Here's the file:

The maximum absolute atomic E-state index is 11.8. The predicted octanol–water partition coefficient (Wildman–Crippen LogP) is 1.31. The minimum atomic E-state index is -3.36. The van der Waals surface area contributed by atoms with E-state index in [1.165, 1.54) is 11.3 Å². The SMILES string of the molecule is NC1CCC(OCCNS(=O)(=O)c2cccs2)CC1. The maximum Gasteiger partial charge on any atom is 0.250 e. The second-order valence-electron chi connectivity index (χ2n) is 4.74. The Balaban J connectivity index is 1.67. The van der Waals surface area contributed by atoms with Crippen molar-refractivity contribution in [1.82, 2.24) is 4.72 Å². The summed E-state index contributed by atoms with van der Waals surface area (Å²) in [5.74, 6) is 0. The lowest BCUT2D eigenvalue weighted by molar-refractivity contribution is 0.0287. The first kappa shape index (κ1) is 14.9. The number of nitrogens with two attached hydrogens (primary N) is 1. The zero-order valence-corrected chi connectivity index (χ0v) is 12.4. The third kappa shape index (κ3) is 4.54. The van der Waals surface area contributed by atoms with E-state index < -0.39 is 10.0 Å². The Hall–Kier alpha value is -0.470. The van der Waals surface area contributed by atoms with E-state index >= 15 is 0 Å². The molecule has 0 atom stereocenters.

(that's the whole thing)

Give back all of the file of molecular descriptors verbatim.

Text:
The maximum absolute atomic E-state index is 11.8. The predicted octanol–water partition coefficient (Wildman–Crippen LogP) is 1.31. The minimum atomic E-state index is -3.36. The van der Waals surface area contributed by atoms with E-state index in [1.165, 1.54) is 11.3 Å². The SMILES string of the molecule is NC1CCC(OCCNS(=O)(=O)c2cccs2)CC1. The maximum Gasteiger partial charge on any atom is 0.250 e. The second-order valence-electron chi connectivity index (χ2n) is 4.74. The Balaban J connectivity index is 1.67. The van der Waals surface area contributed by atoms with Crippen molar-refractivity contribution in [1.82, 2.24) is 4.72 Å². The summed E-state index contributed by atoms with van der Waals surface area (Å²) in [5.74, 6) is 0. The lowest BCUT2D eigenvalue weighted by molar-refractivity contribution is 0.0287. The first kappa shape index (κ1) is 14.9. The number of nitrogens with two attached hydrogens (primary N) is 1. The zero-order valence-corrected chi connectivity index (χ0v) is 12.4. The third kappa shape index (κ3) is 4.54. The van der Waals surface area contributed by atoms with E-state index < -0.39 is 10.0 Å². The Hall–Kier alpha value is -0.470. The van der Waals surface area contributed by atoms with E-state index >= 15 is 0 Å². The molecule has 0 atom stereocenters.